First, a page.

Do you have your students work collaboratively on art-making projects?
In December 2015 I posted a blog about collaboration (To collaborate, or not to collaborate – that is the question!)
- But the issue has come up again, this time with some questions from teachers in a visual arts workshop I am running.
- My usual caveat is to do with problems with assessment of collaborative works, but to be honest that may not be the only problem.
- There is a general assumption among many that collaborative learning is ‘a good thing’.
A more fundamental issue may be to do with collaboration itself, and the fact that sometimes it just doesn’t work.
People (students and/or adults) in groups do not always work together successfully.
Teachers in the workshop where this issue was raised had very mixed feelings about the usefulness – or otherwise – of collaboration.
Seven Deadly Sins
One teacher in the workshop shared his experience of a ‘Seven Deadly Sins’ project, where seven groups (three students in each group) were asked to work collaboratively to research, plan and create their own depictions of the Seven Sins. One ‘sin’ per group.
‘It was a nightmare. Lust and Gluttony were the only two groups that had any degree of balance in terms of work sharing. Greed and Pride were the worst, with one student in each group doing almost all of the work. Envy, Wrath and Sloth had constant arguments between themselves, spent far too much time talking (not always about their particular sin) and ended up with very little…’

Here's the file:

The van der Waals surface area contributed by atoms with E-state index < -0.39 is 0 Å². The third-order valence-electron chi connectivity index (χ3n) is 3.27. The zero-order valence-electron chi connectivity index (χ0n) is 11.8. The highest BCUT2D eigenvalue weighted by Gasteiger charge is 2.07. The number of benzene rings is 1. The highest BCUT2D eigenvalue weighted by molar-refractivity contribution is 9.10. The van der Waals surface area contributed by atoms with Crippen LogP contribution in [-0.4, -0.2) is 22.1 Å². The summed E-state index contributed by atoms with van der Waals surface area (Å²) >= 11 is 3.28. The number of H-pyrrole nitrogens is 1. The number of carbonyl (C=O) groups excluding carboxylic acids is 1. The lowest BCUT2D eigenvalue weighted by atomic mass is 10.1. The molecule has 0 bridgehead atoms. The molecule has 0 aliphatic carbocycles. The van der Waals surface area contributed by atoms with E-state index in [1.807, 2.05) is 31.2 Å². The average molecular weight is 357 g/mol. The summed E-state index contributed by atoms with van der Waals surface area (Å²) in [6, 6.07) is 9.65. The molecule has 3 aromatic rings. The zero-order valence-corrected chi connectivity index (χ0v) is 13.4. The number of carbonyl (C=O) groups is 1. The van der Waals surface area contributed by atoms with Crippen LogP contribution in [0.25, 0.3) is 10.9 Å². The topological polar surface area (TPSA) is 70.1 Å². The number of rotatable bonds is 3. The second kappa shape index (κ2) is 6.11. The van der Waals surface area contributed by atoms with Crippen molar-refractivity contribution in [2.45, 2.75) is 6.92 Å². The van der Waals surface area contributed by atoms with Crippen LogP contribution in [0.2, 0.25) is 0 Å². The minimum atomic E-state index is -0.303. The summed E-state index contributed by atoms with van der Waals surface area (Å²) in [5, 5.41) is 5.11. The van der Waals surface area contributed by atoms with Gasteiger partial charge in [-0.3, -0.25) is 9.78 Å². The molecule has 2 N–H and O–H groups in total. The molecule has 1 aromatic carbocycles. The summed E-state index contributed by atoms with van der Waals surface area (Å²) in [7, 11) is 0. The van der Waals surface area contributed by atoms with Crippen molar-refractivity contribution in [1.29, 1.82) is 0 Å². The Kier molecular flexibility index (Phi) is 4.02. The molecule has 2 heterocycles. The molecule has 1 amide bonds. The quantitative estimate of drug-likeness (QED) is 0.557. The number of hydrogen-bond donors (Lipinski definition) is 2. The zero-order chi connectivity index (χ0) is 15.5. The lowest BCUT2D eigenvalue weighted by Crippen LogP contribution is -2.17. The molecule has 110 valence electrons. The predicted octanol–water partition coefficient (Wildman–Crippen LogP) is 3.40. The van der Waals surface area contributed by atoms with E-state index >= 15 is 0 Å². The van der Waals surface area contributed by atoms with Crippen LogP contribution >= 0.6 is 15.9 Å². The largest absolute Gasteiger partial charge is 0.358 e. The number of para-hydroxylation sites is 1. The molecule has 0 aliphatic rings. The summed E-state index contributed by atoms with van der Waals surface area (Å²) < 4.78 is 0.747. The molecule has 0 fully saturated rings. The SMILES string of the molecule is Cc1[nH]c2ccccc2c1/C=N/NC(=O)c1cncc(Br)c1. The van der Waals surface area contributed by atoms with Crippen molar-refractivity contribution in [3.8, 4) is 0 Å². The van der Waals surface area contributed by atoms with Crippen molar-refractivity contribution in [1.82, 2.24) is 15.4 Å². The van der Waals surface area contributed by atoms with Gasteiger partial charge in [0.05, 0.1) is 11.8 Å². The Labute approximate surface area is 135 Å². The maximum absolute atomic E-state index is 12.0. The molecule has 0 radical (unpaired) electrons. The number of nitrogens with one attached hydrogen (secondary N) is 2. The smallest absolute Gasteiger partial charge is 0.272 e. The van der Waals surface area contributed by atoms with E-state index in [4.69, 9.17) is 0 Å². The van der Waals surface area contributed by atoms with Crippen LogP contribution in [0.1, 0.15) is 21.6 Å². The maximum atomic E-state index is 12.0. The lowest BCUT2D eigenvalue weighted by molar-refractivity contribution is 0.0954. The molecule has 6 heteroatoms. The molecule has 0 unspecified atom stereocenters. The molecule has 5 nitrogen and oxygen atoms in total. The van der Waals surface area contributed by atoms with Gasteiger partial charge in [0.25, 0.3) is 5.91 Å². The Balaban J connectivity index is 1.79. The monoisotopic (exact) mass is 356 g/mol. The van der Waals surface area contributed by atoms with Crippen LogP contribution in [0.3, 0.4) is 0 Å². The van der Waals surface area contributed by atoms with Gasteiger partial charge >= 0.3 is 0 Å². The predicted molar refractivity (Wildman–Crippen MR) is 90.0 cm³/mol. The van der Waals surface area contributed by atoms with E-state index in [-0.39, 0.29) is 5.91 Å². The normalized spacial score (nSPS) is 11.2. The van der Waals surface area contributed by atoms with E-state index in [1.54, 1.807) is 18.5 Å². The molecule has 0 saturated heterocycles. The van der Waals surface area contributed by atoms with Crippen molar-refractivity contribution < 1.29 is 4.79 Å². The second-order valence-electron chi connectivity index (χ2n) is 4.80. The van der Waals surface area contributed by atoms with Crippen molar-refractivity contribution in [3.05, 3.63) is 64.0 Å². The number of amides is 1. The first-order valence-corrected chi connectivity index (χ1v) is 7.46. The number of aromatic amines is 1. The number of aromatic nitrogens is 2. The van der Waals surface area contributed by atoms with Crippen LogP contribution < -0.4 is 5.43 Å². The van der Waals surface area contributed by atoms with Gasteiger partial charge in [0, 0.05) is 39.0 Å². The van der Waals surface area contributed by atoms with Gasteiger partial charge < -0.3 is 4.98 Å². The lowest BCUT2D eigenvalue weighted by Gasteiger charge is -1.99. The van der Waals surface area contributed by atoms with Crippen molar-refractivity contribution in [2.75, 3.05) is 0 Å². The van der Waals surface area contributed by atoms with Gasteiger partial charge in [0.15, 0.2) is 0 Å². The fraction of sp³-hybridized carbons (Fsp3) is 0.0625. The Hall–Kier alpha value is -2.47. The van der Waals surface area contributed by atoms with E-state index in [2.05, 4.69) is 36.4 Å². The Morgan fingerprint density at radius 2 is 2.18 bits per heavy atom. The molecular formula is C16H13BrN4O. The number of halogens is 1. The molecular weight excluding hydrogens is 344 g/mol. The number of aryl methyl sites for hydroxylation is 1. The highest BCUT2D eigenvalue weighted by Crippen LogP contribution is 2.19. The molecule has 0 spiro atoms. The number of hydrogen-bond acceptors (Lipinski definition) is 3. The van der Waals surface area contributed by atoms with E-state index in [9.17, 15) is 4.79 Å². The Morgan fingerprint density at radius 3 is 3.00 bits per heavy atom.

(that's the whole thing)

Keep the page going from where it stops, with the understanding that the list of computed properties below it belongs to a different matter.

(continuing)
I think we can recognise this scenario.
Many students like the idea of collaboration but in practical terms unless there is willingness, understanding and reasonable dynamic between the members of the group, its not safe to assume that the collaboration is going to be a success.
Also, in my experience a group of students rarely contribute exactly equally to any ‘group project’.
For one thing, some (predictably) are more industrious, creative and productive than others. Does this matter?
I guess that’s up for discussion!
Do artists work well in collaboration?
There certainly are examples of this – e.g. Frida Kahlo and Diego Rivera, Georgia O’Keeffe and Alfred Stieglitz, Max Ernst and Dorothea Tanning, Andy Warhol and Jean-Michel Basquiat etc. – and I can understand that it can be a great and rewarding experience.
But still the student art-making collaborative project can be a risky undertaking, often with varying degrees of success, creativity and productivity.
Collaborate with care!
Photographs show students working in school on different collaborative projects.
Collaborative Learning: https://www.agora-gallery.com/advice/blog/2017/04/27/famous-art-collaborations/